The Hate U Give and Fahrenheit 451 Make Some Noise | Book Pulse

Angie Thomas and Fahrenheit 451 draw focused attention while the books of the moment are Conspiracy: Peter Thiel, Hulk Hogan, Gawker, and the Anatomy of Intrigue by Ryan Holiday and I’ll Be Gone in the Dark: One Woman’s Obsessive Search for the Golden State Killer by Michelle McNamara.

Notable Attention

YA author Angie Thomas, The Hate U Give (Balzer + Bray: HarperCollins), featured on Here and Now yesterday, in an interview that brought down the house.

Fahrenheit 451 gets a teaser and is the #1 trending video on YouTube:

Briefly Noted

The NYT reviews Conspiracy: Peter Thiel, Hulk Hogan, Gawker, and the Anatomy of Intrigue by Ryan Holiday (Portfolio: Penguin), calling it “one helluva page-turner.” It is a buzzy book, with stories on it or the topic stacking  up. Also reviewed are Freshwater by Akwaeke Emezi (Grove Press; LJ stars), calling it a “remarkable and daring debut,” and Daphne by Will Boast (Liveright: W.W. Norton), writing it is “a reverse evolution” of the Daphne and Apollo myth. The Alaska From Scratch Cookbook by Maya Wilson (Rodale) gets the “smeared-page award” and includes a recipe for “one of the best flourless chocolate cakes” food writer Florence Fabricant has “ever made.” In an early review, the paper calls A Tokyo Romance: A Memoir by Ian Buruma (Penguin) “fond and artful if sometimes remote… [an] intellectual and sexual coming-of-age.” Finally, the paper catches up with The Line Becomes a River: Dispatches From the Border by Francisco Cantú (Riverhead), judging “that it’s hard to comprehend the border from books. This one challenges the reader to find the meaning, or some sense, in its loosely strung episodes.”

The Washington Post reviews The Château by Paul Goldberg (Picador: Macmillan), writing the novel “feels like the movie Michael Bay would make out of Beckett.” The paper also reviews A Primer for Poets and Readers of Poetry by Gregory Orr (W.W. Norton), writing that “the book is revolutionary—despite its stodgy title—because it shows readers how to turn an occasional, burning impulse into a lifelong pleasure.”

USA Today reviews Movie Nights with the Reagans: A Memoir by Mark Weinberg: “a sentimental meander through a simpler time, which the author frames with his rose-colored viewfinder.” Also, the paper offers a great RA description of I’ll Be Gone in the Dark: One Woman’s Obsessive Search for the Golden State Killer by Michelle McNamara (Harper): “a dark page-turner.” Check your holds on this one. The story is buzzing and reserves in some systems are taking off.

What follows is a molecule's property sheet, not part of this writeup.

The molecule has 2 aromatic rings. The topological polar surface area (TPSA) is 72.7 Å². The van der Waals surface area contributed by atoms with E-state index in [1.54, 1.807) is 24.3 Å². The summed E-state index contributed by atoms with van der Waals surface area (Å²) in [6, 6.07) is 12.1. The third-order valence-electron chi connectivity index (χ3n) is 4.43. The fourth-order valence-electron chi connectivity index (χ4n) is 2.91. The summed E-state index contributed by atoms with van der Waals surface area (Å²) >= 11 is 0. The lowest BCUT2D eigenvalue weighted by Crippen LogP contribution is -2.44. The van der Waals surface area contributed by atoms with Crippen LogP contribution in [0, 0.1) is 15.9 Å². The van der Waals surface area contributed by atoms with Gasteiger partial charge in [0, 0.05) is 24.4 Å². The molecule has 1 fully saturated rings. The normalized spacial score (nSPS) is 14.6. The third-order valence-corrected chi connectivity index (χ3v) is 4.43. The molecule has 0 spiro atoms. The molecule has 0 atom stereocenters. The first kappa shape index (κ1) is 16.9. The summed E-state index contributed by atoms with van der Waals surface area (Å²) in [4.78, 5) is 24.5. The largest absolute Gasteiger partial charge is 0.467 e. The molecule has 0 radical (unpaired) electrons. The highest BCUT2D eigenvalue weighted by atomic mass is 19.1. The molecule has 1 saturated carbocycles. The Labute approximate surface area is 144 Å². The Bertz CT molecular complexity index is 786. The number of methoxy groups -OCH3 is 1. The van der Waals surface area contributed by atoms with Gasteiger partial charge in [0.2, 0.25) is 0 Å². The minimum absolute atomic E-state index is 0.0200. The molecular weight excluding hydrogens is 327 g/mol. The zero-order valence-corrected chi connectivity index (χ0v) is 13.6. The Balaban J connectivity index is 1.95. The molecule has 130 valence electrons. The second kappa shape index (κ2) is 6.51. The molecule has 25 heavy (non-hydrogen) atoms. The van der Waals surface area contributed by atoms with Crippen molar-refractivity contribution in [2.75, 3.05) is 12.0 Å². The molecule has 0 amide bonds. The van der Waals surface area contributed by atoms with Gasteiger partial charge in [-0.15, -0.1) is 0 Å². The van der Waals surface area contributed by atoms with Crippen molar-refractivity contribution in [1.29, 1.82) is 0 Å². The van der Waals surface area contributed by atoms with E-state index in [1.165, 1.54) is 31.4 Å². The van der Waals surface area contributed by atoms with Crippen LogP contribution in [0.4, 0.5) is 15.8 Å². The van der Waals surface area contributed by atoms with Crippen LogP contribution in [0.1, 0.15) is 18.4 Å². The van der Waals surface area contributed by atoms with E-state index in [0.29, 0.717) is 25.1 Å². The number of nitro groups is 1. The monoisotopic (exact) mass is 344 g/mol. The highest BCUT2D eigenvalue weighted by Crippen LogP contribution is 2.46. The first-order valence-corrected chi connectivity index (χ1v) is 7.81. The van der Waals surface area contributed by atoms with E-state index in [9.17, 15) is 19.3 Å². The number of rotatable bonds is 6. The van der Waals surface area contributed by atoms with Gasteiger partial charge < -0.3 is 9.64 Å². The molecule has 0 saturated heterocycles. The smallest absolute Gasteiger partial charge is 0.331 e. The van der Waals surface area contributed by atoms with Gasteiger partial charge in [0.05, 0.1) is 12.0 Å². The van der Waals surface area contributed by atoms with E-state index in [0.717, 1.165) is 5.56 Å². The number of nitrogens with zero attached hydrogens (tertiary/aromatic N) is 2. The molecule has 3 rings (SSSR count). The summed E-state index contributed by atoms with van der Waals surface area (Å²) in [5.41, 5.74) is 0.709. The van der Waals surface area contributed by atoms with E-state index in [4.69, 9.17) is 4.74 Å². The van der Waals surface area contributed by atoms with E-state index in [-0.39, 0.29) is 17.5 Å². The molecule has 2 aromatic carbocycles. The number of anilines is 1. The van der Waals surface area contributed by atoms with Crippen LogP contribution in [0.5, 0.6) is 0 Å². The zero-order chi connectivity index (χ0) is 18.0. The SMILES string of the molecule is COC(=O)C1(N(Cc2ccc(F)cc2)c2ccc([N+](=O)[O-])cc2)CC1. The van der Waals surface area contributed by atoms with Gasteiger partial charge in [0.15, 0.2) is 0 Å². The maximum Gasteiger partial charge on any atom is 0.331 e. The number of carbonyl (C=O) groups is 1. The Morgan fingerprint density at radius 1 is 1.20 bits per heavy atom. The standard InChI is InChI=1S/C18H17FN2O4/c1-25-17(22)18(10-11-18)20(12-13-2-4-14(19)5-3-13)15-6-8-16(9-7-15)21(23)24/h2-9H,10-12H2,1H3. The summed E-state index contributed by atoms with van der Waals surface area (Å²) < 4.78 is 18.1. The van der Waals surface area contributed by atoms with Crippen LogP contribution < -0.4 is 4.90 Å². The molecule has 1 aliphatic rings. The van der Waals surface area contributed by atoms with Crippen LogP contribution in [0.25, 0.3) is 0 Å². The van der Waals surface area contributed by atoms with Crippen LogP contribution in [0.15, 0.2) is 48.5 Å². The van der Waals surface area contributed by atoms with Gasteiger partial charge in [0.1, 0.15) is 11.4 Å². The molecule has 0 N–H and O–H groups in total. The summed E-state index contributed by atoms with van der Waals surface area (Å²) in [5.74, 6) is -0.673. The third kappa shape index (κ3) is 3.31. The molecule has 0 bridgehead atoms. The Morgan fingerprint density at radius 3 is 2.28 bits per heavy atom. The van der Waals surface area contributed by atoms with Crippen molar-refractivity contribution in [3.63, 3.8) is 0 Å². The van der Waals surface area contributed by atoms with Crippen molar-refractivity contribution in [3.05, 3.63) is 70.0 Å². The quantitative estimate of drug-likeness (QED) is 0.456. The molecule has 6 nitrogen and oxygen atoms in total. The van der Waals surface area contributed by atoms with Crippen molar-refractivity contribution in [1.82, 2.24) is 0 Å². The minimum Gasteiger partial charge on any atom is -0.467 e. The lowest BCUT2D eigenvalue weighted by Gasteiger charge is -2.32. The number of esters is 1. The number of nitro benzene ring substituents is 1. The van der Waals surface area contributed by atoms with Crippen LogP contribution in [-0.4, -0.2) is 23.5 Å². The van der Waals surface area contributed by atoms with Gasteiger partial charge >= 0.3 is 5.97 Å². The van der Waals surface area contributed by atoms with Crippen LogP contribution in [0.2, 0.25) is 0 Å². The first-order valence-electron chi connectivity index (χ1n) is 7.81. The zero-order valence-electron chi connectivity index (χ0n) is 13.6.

Time features Patrisse Khan-Cullors, When They Call You a Terrorist: A Black Lives Matter Memoir (co-written with Asha Bandele) (St. Martin’s; LJ starred review) and explores Mary Wollstonecraft’s influence on her daughter’s creation of Frankenstein.

The Guardian interviews Steven Pinker, Enlightenment Now: The Case for Reason, Science, Humanism, and Progress (Viking), on the paper’s Books podcast.

Elle features The Financial Diet: A Total Beginner’s Guide to Getting Good with Money by Chelsea Fagan (Holt: Macmillan).

Terry Goodkind does not like the cover of his newest book, calling it “laughably bad.” After a social media backlash, he apologized to the artist.

Bitchmedia has a list of “5 Black Sci-Fi Writers You Should Know.”

A censorship push in Orange City, IA, makes national news.

Authors on Air:

ABC News features Enough As She Is: How to Help Girls Move Beyond Impossible Standards of Success to Live Healthy, Happy, and Fulfilling Lives by Rachel Simmons (Harper) and sales jump.

Fresh Air interviews Tim Kreider, I Wrote This Book Because I Love You: Essays (S. & S.) and Maureen Corrigan reviews Eat the Apple by Matt Young (Bloomsbury USA: Macmillan; LJ starred review); both soar on Amazon as a result.

John McWhorter, Words on the Move: Why English Won’t—and Can’t —Sit Still (Like, Literally) (Holt: Macmillan) will be on The Late Show with Stephen Colbert tonight.

A Wrinkle in Time is getting “mixed at best” early reviews on Twitter, according to The Hollywood Reporter.

Casey Sherman’s 2013 true crime novel Animal: The Bloody Rise and Fall of the Mob’s Most Feared Assassin (Northeastern: Univ. of New England) is being adapted for a feature film.

Based on Rest in Power: The Enduring Life of Trayvon Martin by Sybrina Fulton and Tracy Martin, Jay-Z and Paramount will create an unscripted show called Rest in Power: The Trayvon Martin Story.

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